Argemone mexicana L

Last updated: 07 April 2015

Scientific Name

Argemone mexicana L.


Argemone alba Raf. [Illegitimate], Argemone mucronata Dum.Cours. ex Steud., Argemone sexvalvis Stokes, Argemone spinosa Gaterau, Argemone spinosa Moench, Argemone versicolor Salisb., Argemone vulgaris Spach, Echtrus mexicanus (L.) Nieuwl., Echtrus trivialis Lour., Papaver mexicanum (L.) E.H.L.Krause [1]

Vernacular Name

Malaysia Chelang keringan [2], pokok popi [4]
English Mexican poppy, prickly poppy, yellow thistle [2], devil’s fig, thistle, texas poppy, thistle poppy, thistley-bush, yellow flowered mexican poppy [3], thornapple [4]
China Jin ying su, lao shu le [3]
India Arasinna ummathi, arrsinna ummatha, arsinna dathora, arisina kamata gida, arsha unmatta, avaramuki [3]
Indonesia Celangkringan, druju (Javanese) [2]; deruju[4]
Thailand Fin naam (Bangkok)[2][3]
Philippines Kachumba, kasubang-aso (Iloko); diluariu (Tagalog)[2]
Vietnam Gai cua, m[uf]i cua, c[af] gai hoa v[af]ng [2][3]
Africa Ekijembajembe, mkumajalaga (East Africa); akusuribie, annasemmeyaa (Ghana); argemone du mexique, betakoa,chardon ben des antiles, chardon de goree, fantimboay (Madagascar); bloudissel, geelblom bloudissel, geldissel, meksikaanse papawer, steek boosie, ntsvanttsane [3]
France Argemone, pavot épineux, pavot du Mexique [2].

Geographical Distributions

Argemone mexicana is native to Mexico and the West Indies, but has become pantropical as an ornament and weed. It is naturalised in many Asian countries, from India, Indo-China to Taiwan, and southwards through Peninsular Malaysia, Java, the Lesser Sunda Islands, Sulawesi, to the Moluccas and the Philippines. [2]

A. mexicana occurs mainly in regions with a pronounced dry season, on open waste grounds, along roadsides, in fields as a weed and along railways, mostly at sea-level, but sometimes up to 3000 m altitude. It is locally abundant, but on the whole scattered. [2]

Botanical Description

A. mexicana comes from the family Papaveraceae. It is an annual, erect, branched, thistle-like herb that can grow up to 30-100 cm tall. It is smooth, containing yellow latex, pithy stem, with scattered prickles and firm taproot. [2]

The lower leaves are crowded in a rosette, and with short petiole, whereas the higher ones are alternate, semi-amplexicaul, sessile, very variable in shape, sinuate-pinnatifid, measure 5-22 cm x 3-7 cm, white-variegated along the main veins and bluish green elsewhere.The prickles are scattered along the margin and on the veins below. [2]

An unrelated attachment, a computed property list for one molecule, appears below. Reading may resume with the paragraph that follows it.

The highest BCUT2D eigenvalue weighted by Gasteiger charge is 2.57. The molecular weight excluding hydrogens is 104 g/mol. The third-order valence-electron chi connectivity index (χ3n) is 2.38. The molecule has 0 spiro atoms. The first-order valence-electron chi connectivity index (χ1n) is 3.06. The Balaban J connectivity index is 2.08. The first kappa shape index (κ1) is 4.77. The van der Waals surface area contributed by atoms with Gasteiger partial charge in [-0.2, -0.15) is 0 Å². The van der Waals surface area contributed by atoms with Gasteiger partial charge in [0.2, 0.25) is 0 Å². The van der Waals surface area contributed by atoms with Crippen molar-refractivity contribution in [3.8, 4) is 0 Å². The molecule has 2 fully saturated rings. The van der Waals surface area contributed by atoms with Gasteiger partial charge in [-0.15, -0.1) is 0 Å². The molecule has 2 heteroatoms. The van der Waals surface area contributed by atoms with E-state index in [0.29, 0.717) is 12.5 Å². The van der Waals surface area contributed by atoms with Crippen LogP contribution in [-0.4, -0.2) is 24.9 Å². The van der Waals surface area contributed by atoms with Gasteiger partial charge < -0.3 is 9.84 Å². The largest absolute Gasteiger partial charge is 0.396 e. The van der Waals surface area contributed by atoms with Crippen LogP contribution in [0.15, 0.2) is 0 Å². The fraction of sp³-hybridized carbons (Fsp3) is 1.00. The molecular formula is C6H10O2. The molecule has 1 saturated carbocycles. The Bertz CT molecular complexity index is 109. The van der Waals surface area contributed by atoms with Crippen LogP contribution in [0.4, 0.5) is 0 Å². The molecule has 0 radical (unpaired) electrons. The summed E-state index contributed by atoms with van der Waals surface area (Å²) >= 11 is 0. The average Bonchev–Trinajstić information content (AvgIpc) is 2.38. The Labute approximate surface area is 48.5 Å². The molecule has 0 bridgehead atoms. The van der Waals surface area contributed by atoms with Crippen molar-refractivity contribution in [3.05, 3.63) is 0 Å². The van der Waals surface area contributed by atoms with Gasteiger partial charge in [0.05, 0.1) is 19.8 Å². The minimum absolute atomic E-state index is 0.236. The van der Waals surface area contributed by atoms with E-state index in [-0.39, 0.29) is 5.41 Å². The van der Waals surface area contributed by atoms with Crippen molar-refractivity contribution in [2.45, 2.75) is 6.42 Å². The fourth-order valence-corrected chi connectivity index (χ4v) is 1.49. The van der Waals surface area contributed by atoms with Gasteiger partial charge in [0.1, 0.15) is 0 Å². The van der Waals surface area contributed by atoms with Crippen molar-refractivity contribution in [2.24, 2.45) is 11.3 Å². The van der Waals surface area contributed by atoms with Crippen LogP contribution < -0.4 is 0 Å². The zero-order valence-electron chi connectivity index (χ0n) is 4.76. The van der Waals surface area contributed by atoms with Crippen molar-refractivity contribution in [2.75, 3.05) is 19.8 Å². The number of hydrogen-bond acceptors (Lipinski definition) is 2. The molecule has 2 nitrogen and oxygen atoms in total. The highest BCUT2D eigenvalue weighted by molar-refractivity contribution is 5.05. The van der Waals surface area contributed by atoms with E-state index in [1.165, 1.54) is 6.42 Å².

The inflorescence is terminal, with solitary flowers and sessile. [2]

The flowers are 3-merous and surrounded by 3 foliaceous bracts. There are 3 sepals which are valvate, vaulted, with horn below the acute apex, cylindrical, with few prickles and caducous at anthesis. There are 6 petals which are obovate, strongly plicate in bud, 1.7-3 cm long and bright yellow. There are many free stamens which are 7-12 mm long with anthers 2.5 mm long. The ovary is ovate, with long soft bristles, 8-10 mm long, with very short style, 3-6-lobed stigma and dark red. [2]

The fruit is an ovoid capsule, 2.5-4 cm long, with rounded ribs, 3-6 valves, dehiscing from the apex to about 1/3, miter-shaped replum and sharp prickles. [2]

The seeds are globular, 1.5 mm in diametre, fine reticulate, black-brown, with prominent pale hilum. The seedling is with epigeal germination while the cotyledons are long and narrow. [2]


No documentation

Chemical Constituent

No documentation

Plant Part Used

No documentation

Traditional Use

No documentation

Preclinical Data

No documentation

Clinical Data

No documentation


No documentation

Poisonous Management

No documentation

Line drawing


Figure 1: The line drawing of A. mexicana L. [2]


  1. The Plant List. Ver1.1. Argemone mexicana L.[homepage on the Internet]. c2013 [updated 2012 Apr 18; cited 2015 Apr 07]. Available from:
  2. Khanh TC. Argemone mexicana L. In: van Valkenburg JLCH, Bunyapraphatsara N, editors. Plant Resources of South-East Asia No. 12(2): Medicinal and poisonous plants 2. Leiden, Netherlands: Backhuys Publisher; 2001. p. 82-85.
  3. Umberto Q. CRC World Dictionary of Medicinal and Poisonous Plants: Common Names, Scientific Names, Eponyms, Synonyms, and Etymology (5 Volume Set). Boca Raton, FL: CRC Press; 2012. p. 373-374
  4. Herbal Medicine Research Centre Institute for Medical Research. Compendium of Medicinal Plants Used in Malaysia. Volume 1. Kuala Lumpur: HMRC IMR; 2002. p.64.